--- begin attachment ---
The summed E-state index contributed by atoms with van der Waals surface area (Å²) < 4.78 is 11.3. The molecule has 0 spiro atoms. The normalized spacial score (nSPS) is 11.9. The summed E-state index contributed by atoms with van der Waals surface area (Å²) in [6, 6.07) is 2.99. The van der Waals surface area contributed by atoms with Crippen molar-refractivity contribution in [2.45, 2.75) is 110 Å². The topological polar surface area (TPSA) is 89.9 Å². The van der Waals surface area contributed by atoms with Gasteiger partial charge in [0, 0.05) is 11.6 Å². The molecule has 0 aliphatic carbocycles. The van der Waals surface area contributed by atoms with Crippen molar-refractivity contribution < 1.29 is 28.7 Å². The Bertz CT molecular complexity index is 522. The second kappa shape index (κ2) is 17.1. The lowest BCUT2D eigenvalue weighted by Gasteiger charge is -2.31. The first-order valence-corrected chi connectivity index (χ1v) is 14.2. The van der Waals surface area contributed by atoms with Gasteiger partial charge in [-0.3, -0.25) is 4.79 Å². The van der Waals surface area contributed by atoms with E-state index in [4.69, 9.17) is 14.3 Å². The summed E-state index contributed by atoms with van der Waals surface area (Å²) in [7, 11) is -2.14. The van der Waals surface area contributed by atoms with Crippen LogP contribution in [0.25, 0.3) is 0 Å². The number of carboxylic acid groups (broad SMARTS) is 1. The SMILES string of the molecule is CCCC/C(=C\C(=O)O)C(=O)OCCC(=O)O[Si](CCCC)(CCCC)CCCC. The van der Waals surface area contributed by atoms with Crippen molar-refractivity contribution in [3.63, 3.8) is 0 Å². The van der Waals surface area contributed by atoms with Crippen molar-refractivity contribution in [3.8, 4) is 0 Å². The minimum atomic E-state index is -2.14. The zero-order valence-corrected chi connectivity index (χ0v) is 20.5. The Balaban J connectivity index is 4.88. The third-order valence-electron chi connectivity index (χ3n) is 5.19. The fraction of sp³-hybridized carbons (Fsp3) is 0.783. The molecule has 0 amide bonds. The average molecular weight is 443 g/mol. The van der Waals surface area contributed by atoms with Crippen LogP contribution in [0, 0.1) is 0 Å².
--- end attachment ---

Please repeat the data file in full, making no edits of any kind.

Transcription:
The summed E-state index contributed by atoms with van der Waals surface area (Å²) < 4.78 is 11.3. The molecule has 0 spiro atoms. The normalized spacial score (nSPS) is 11.9. The summed E-state index contributed by atoms with van der Waals surface area (Å²) in [6, 6.07) is 2.99. The van der Waals surface area contributed by atoms with Crippen molar-refractivity contribution in [2.45, 2.75) is 110 Å². The topological polar surface area (TPSA) is 89.9 Å². The van der Waals surface area contributed by atoms with Gasteiger partial charge in [0, 0.05) is 11.6 Å². The molecule has 0 aliphatic carbocycles. The van der Waals surface area contributed by atoms with Crippen molar-refractivity contribution < 1.29 is 28.7 Å². The Bertz CT molecular complexity index is 522. The second kappa shape index (κ2) is 17.1. The lowest BCUT2D eigenvalue weighted by Gasteiger charge is -2.31. The first-order valence-corrected chi connectivity index (χ1v) is 14.2. The van der Waals surface area contributed by atoms with Gasteiger partial charge in [-0.3, -0.25) is 4.79 Å². The van der Waals surface area contributed by atoms with E-state index in [4.69, 9.17) is 14.3 Å². The summed E-state index contributed by atoms with van der Waals surface area (Å²) in [7, 11) is -2.14. The van der Waals surface area contributed by atoms with Crippen LogP contribution in [0.25, 0.3) is 0 Å². The number of carboxylic acid groups (broad SMARTS) is 1. The SMILES string of the molecule is CCCC/C(=C\C(=O)O)C(=O)OCCC(=O)O[Si](CCCC)(CCCC)CCCC. The van der Waals surface area contributed by atoms with Crippen molar-refractivity contribution in [3.63, 3.8) is 0 Å². The van der Waals surface area contributed by atoms with Crippen molar-refractivity contribution in [3.8, 4) is 0 Å². The minimum atomic E-state index is -2.14. The zero-order valence-corrected chi connectivity index (χ0v) is 20.5. The Balaban J connectivity index is 4.88. The third-order valence-electron chi connectivity index (χ3n) is 5.19. The fraction of sp³-hybridized carbons (Fsp3) is 0.783. The molecule has 0 amide bonds. The average molecular weight is 443 g/mol. The van der Waals surface area contributed by atoms with Crippen LogP contribution in [0, 0.1) is 0 Å².